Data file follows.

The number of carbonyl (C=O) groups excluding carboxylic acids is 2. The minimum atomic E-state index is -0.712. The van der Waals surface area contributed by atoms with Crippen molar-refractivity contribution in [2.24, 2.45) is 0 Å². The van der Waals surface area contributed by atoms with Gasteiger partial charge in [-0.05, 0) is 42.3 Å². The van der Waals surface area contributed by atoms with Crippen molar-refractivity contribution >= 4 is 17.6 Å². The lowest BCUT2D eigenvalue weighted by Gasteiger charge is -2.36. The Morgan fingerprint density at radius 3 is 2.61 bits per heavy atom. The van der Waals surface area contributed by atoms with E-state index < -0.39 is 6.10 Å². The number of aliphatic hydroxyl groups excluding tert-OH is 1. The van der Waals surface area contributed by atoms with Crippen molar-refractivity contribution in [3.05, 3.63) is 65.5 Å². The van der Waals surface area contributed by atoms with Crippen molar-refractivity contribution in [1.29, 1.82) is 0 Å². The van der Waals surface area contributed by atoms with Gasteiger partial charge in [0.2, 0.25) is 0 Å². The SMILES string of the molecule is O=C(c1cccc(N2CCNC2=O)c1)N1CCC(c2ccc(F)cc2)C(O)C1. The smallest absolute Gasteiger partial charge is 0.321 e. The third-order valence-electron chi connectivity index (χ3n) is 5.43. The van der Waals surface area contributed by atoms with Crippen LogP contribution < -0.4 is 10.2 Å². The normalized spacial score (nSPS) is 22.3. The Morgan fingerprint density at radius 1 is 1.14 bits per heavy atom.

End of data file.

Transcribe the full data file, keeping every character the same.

The number of carbonyl (C=O) groups excluding carboxylic acids is 2. The minimum atomic E-state index is -0.712. The van der Waals surface area contributed by atoms with Crippen molar-refractivity contribution in [2.24, 2.45) is 0 Å². The van der Waals surface area contributed by atoms with Gasteiger partial charge in [-0.05, 0) is 42.3 Å². The van der Waals surface area contributed by atoms with Crippen molar-refractivity contribution >= 4 is 17.6 Å². The lowest BCUT2D eigenvalue weighted by Gasteiger charge is -2.36. The Morgan fingerprint density at radius 3 is 2.61 bits per heavy atom. The van der Waals surface area contributed by atoms with E-state index < -0.39 is 6.10 Å². The number of aliphatic hydroxyl groups excluding tert-OH is 1. The van der Waals surface area contributed by atoms with Crippen molar-refractivity contribution in [3.05, 3.63) is 65.5 Å². The van der Waals surface area contributed by atoms with Crippen molar-refractivity contribution in [1.29, 1.82) is 0 Å². The van der Waals surface area contributed by atoms with Gasteiger partial charge in [0.2, 0.25) is 0 Å². The SMILES string of the molecule is O=C(c1cccc(N2CCNC2=O)c1)N1CCC(c2ccc(F)cc2)C(O)C1. The smallest absolute Gasteiger partial charge is 0.321 e. The third-order valence-electron chi connectivity index (χ3n) is 5.43. The van der Waals surface area contributed by atoms with Crippen LogP contribution < -0.4 is 10.2 Å². The normalized spacial score (nSPS) is 22.3. The Morgan fingerprint density at radius 1 is 1.14 bits per heavy atom.